A 29-year-old Fijian national has been arrested and charged after Australian authorities in Sydney foiled an attempt to import 50 kilograms of cocaine concealed in a shipment of bottled water, Australian Federal Police say.
The consignment arrived on 10 August and was targeted for inspection at the Australian Border Force’s (ABF) Sydney Container Examination Facility. Officers deconstructed the consignment after anomalies were identified during x-ray and discovered the cocaine.
It is estimated the drugs have an approximate street value of $17.5m.
The consignment was referred to the Australian Federal Police (AFP) for further investigation and on 17 August, officers located and arrested the Fijian national.
AFP investigators executed a search warrant at in Hurstville on Wednesday, 15 August, where they seized a number of electronic items and other material related to the importation of the consignment.
After further enquiries, AFP investigators arrested the individual yesterday. It will be alleged in court that the man was responsible for preparing the shipment for export from Fiji and travelled to Australia to collect it. Further enquiries are ongoing to identify any intended recipients in Australia.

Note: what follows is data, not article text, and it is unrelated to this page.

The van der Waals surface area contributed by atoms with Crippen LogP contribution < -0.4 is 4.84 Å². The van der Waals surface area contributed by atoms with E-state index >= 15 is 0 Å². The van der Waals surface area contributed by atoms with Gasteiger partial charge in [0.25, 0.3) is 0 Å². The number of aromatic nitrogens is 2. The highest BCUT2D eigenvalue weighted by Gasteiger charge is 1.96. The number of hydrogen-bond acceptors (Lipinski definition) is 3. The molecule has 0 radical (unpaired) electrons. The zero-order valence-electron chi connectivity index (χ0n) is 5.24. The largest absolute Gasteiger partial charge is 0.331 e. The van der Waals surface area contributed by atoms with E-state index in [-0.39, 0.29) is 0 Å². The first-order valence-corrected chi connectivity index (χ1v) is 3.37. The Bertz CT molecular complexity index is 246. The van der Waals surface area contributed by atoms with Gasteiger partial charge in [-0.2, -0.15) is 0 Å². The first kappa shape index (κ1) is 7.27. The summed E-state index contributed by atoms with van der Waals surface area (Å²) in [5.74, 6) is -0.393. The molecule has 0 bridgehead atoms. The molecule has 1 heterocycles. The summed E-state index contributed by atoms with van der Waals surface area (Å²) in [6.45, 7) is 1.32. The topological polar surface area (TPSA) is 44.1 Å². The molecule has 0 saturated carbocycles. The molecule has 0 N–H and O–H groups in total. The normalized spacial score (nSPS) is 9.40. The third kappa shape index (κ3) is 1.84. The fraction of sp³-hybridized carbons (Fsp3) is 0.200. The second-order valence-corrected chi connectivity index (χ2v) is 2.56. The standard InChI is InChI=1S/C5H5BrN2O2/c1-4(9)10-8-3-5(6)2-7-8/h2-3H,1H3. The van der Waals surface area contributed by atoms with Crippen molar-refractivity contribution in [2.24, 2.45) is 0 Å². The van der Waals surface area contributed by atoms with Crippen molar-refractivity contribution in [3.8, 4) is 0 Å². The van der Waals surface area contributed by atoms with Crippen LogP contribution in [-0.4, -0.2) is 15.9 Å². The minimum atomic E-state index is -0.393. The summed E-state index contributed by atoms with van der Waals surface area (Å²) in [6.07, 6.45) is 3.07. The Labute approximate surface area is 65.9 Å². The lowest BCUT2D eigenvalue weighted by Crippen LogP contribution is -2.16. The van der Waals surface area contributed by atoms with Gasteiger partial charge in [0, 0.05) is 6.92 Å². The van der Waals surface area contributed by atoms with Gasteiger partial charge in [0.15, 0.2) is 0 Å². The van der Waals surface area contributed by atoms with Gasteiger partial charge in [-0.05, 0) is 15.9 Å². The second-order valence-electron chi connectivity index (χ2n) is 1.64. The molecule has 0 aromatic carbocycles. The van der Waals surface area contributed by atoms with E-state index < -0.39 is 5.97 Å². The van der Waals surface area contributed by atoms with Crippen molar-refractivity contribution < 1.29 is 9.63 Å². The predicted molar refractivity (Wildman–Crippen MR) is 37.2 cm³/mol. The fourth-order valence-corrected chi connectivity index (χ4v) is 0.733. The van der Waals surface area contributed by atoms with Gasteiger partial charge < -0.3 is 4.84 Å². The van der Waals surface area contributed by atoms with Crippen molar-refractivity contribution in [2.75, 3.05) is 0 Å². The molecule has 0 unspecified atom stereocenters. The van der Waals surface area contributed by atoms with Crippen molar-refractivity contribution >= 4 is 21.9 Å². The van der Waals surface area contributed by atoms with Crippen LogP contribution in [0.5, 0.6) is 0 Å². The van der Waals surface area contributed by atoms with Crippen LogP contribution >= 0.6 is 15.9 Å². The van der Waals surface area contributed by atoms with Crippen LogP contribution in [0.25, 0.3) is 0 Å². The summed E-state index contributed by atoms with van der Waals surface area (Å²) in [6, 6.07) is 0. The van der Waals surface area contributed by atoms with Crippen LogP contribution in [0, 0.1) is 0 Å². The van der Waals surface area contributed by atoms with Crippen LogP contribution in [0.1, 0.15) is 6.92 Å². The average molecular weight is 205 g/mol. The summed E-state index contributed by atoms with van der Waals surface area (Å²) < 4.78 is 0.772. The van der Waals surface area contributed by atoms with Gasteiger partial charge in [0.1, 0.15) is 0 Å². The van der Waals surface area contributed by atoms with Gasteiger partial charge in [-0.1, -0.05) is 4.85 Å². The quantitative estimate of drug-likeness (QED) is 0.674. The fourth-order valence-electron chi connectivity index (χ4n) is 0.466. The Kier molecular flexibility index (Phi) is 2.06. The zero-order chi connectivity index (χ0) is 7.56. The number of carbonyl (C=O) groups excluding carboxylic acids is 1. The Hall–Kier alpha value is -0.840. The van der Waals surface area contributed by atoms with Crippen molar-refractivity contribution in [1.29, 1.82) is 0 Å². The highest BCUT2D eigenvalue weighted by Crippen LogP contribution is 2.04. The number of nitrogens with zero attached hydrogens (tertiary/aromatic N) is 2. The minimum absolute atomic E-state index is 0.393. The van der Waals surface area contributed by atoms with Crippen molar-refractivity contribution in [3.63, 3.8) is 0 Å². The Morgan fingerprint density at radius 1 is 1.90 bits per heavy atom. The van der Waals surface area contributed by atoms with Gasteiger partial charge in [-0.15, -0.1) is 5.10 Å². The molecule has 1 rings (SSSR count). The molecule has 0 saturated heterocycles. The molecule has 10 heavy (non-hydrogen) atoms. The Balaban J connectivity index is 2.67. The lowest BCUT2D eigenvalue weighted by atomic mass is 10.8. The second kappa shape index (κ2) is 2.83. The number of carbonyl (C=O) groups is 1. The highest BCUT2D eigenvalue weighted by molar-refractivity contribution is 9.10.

ABF Regional Commander Danielle Yannopoulos said the concealment was no match for the skilled officers and world-class technology positioned at the Australian border.
“Unfortunately, we continue to see large quantities of drugs being sent to Australia and criminals use all sorts of concealment methods to try and beat our border processes,” Commander Yannopoulos said.
“Using a mix of intelligence, officer skill and intuition, and our recently upgraded x-ray technology, we are more than capable of detecting these drugs long before they can make it into the Australian community.”
The AFP’s Manager of Organised Crime, Commander Bruce Hill, said the arrest demonstrated the AFP and ABF’s shared commitment to stopping illicit drugs from destroying more Australian lives.
“This is an example of how Australian law enforcement works to keep illicit drugs off our streets and out of our homes,” Commander Hill said.
“We hope it sends a message that, if you’re thinking of importing illicit drugs to Australia, it’s simply not worth the risk. We will catch you eventually.”
The individual has been charged with one count of importing a commercial quantity of border-controlled drugs contrary to section 307.1(1) of the Criminal Code Act 1995. He is scheduled to face Parramatta local Court today.